Social Host Ordinance dies in board meeting
NEW ULM – A proposed Social Host Ordinance died at Tuesday’s Brown County board meeting.
A standing-room-only crowd of law enforcement, township supervisors, Brown County Probation Substance Abuse Coalition and Healthy Communities/Healthy Youth organization members debated the issue for more than 30 minutes before Commissioner Scott Windschitl made a motion to adopt the ordinance.
Because no board member seconded the motion, no vote on it was taken, effectively dealing it a death blow.
Brown County Sheriff Rich Hoffmann said he and County Attorney Bob Hinnenthal worked on the ordinance other Brown County cities already have.
“This pushes parties out in the county because some people allow it,” Hoffmann said about the ordinance the county doesn’t have. “This (ordinance) would give us a cause for action. (Misdemeanor) citations would go through the county attorney’s office,” Hoffmann said.
Hinnenthal said more than 100 Minnesota cities and one-fourth of the state’s counties adopted similar ordinances that give law enforcement a tool to deal with underage drinking.
“Land ownership is not the issue. It could happen at Lake Hanska Park,” Hinnenthal said. “It’s about aiding, knowing about, or people that should have known about underage people drinking and furnishing them alcohol.”
Commissioner Andy Lochner said he thought illegal drugs should be part of the ordinance.
“Some people allow underage kids to drink in the machine shed. Would we deal with that? (with a Social Host Ordinance). Absolutely,” said Brown County Chief Deputy Jason Seidl.
Commissioner Dennis Potter said the ordinance created lots of public concern about lost freedom at family events.
The sheriff disagreed.
“I feel this ordinance will help parents deal with parties. It will give them an out,” Hoffmann said.
Seidl said sometimes the correct thing to do is not the most popular thing to do.
Milford Township Supervisor Fred Juni said he opposed the ordinance unless it included prescription and illegal drugs.
“Let’s do it right. Let’s cover the bases,” Juni said. “This (ordinance) would turn me into a vigilante.”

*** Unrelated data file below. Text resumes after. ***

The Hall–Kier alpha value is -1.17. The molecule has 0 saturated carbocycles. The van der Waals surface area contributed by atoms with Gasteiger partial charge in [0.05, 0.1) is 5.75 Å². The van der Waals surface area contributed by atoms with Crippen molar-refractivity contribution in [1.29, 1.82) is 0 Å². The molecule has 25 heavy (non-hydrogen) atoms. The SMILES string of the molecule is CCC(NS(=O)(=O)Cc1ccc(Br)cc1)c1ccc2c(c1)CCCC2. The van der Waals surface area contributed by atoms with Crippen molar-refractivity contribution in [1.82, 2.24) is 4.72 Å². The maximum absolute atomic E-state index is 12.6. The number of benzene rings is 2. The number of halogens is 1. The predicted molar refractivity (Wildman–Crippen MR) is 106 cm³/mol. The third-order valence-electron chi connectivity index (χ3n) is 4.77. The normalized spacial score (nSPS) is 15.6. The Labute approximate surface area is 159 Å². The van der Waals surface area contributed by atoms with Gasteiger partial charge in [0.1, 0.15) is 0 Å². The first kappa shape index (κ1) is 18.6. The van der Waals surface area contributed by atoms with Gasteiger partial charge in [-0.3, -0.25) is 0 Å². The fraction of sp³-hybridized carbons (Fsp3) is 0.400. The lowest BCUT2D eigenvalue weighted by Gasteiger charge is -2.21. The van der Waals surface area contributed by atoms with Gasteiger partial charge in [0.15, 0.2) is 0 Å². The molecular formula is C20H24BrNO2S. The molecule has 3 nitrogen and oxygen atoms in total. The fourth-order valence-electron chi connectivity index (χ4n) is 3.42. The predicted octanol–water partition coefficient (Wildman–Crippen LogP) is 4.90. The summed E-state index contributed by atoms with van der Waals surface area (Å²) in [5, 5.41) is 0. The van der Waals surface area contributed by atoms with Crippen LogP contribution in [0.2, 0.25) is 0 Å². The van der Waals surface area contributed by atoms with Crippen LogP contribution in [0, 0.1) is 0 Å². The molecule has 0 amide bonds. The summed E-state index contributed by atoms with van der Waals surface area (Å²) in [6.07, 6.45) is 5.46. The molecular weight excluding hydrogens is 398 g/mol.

Prairieville Township Board Supervisor Tom Hirsch said the township board discussed the ordinance and opposed it.
Richard Trebesch of Leavenworth Township said he finds beer cans in his farm fields near the Sleepy Eye Lake trail.
“…Call law enforcement,” Hinnenthal said. “To be charged takes an overt act (on your part).”
“This ordinance is about trying to reduce drug use. Alcohol is the top Brown County drug issue,” said Evonn Wescott of the Brown County Underage Substance Abuse Coalition (USAC). “Fifty-five percent of youth drink alcohol at someone else’s home. People need to be accountable for drinking on other people’s property. Call law enforcement and act against it.”
“This is not a witch hunt on property owners,” said Donna Lambrecht of the USAC. “It’s something law enforcement needs to deal with out-of-control parties.”
Seidl said the sheriff’s department is concerned about all citizens, trying to save lives and prevent things from happening like drinking and driving.
“…People should not give alcohol to kids. It’s not right,” said Sheldon Rieke of Healthy Communities/Healthy Youth of Brown County.
In other action, commissioners approved:
Amending Minnesota Department of Agriculture (MDA) AgBMP (Best Management Practices) for 2013 Brown County Water Planning Office loans and projects allocation from $308,000 to $537,032.57. John Knisely of the Brown County Water Planning Office said $147,082 is already reserved for agriculture waste management, $189,950 for conservation tillage and $13,500 for septic systems. Funds must be committed by Dec. 31, 2013.
Accepting the 2012 Year-End Budget Report (un-audited, cash basis) from County Administrator Charles Enter showing 100 percent budget year activity. Overall revenues of $28,005,724.99 were 101.9 percent of budget. Expenditures of $26,854.519.29 were 97.7 percent of budget.
Revenues over budget included Parents Forever program activity, recorder/abstractor service charges, road and bridge (including ditch system administration fees), family services, park and capital improvements (energy savings and rebates from the courthouse energy efficiency improvement project.
Enter said Lake Hanska camping fees accounted for much of the higher than budgeted park revenue, budgeted at $12,280, came in at $18,757.40.
(Fritz Busch can be e-mailed at firstname.lastname@example.org).